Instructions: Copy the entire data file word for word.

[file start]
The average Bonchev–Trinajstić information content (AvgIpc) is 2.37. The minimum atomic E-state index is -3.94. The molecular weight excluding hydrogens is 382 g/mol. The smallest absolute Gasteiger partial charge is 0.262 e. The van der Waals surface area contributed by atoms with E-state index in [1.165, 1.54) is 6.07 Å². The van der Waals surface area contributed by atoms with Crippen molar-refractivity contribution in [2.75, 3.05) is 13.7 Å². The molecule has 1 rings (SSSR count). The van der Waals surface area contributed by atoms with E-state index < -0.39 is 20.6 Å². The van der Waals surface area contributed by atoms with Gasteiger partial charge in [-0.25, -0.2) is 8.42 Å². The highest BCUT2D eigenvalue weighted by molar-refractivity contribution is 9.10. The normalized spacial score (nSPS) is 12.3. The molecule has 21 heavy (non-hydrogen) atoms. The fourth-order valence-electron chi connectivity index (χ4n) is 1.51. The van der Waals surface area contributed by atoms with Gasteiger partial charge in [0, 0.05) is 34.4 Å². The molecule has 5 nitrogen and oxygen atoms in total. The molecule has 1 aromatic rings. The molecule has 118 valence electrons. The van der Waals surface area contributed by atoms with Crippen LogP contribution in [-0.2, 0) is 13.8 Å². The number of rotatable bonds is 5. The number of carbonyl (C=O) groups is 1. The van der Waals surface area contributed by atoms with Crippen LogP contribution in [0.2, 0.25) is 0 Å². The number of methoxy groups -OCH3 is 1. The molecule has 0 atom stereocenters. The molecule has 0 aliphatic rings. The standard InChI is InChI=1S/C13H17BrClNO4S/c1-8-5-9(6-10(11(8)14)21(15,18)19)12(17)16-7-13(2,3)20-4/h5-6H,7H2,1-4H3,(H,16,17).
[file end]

The average Bonchev–Trinajstić information content (AvgIpc) is 2.37. The minimum atomic E-state index is -3.94. The molecular weight excluding hydrogens is 382 g/mol. The smallest absolute Gasteiger partial charge is 0.262 e. The van der Waals surface area contributed by atoms with E-state index in [1.165, 1.54) is 6.07 Å². The van der Waals surface area contributed by atoms with Crippen molar-refractivity contribution in [2.75, 3.05) is 13.7 Å². The molecule has 1 rings (SSSR count). The van der Waals surface area contributed by atoms with E-state index < -0.39 is 20.6 Å². The van der Waals surface area contributed by atoms with Gasteiger partial charge in [-0.25, -0.2) is 8.42 Å². The highest BCUT2D eigenvalue weighted by molar-refractivity contribution is 9.10. The normalized spacial score (nSPS) is 12.3. The molecule has 21 heavy (non-hydrogen) atoms. The fourth-order valence-electron chi connectivity index (χ4n) is 1.51. The van der Waals surface area contributed by atoms with Gasteiger partial charge in [0, 0.05) is 34.4 Å². The molecule has 5 nitrogen and oxygen atoms in total. The molecule has 1 aromatic rings. The molecule has 118 valence electrons. The van der Waals surface area contributed by atoms with Crippen LogP contribution in [-0.2, 0) is 13.8 Å². The number of rotatable bonds is 5. The number of carbonyl (C=O) groups is 1. The van der Waals surface area contributed by atoms with Crippen LogP contribution in [0.2, 0.25) is 0 Å². The number of methoxy groups -OCH3 is 1. The molecule has 0 atom stereocenters. The molecule has 0 aliphatic rings. The standard InChI is InChI=1S/C13H17BrClNO4S/c1-8-5-9(6-10(11(8)14)21(15,18)19)12(17)16-7-13(2,3)20-4/h5-6H,7H2,1-4H3,(H,16,17).